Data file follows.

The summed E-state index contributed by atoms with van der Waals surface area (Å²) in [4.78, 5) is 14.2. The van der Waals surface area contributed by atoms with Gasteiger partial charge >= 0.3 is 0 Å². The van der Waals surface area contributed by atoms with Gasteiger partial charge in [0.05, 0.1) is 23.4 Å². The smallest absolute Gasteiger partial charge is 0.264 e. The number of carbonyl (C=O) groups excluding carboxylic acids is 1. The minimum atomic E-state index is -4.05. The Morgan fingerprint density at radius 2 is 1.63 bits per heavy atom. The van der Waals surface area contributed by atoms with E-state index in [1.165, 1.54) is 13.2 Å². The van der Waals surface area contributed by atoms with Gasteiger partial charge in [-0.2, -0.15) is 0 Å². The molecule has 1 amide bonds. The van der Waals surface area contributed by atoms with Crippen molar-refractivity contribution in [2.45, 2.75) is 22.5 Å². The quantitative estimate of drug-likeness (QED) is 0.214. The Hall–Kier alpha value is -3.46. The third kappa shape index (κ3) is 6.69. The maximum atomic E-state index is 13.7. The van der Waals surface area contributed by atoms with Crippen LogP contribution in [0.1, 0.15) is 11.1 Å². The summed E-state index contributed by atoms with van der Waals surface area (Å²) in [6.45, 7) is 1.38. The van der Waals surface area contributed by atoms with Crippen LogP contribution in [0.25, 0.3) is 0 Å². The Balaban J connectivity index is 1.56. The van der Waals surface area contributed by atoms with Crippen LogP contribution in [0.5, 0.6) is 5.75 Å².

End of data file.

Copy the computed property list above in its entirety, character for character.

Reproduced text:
The summed E-state index contributed by atoms with van der Waals surface area (Å²) in [4.78, 5) is 14.2. The van der Waals surface area contributed by atoms with Gasteiger partial charge >= 0.3 is 0 Å². The van der Waals surface area contributed by atoms with Gasteiger partial charge in [0.05, 0.1) is 23.4 Å². The smallest absolute Gasteiger partial charge is 0.264 e. The number of carbonyl (C=O) groups excluding carboxylic acids is 1. The minimum atomic E-state index is -4.05. The Morgan fingerprint density at radius 2 is 1.63 bits per heavy atom. The van der Waals surface area contributed by atoms with E-state index in [1.165, 1.54) is 13.2 Å². The van der Waals surface area contributed by atoms with Gasteiger partial charge in [-0.2, -0.15) is 0 Å². The molecule has 1 amide bonds. The van der Waals surface area contributed by atoms with Crippen molar-refractivity contribution in [2.45, 2.75) is 22.5 Å². The quantitative estimate of drug-likeness (QED) is 0.214. The Hall–Kier alpha value is -3.46. The third kappa shape index (κ3) is 6.69. The maximum atomic E-state index is 13.7. The van der Waals surface area contributed by atoms with Crippen LogP contribution in [0.1, 0.15) is 11.1 Å². The summed E-state index contributed by atoms with van der Waals surface area (Å²) in [6.45, 7) is 1.38. The van der Waals surface area contributed by atoms with Crippen LogP contribution in [0.25, 0.3) is 0 Å². The Balaban J connectivity index is 1.56. The van der Waals surface area contributed by atoms with Crippen LogP contribution in [0.5, 0.6) is 5.75 Å².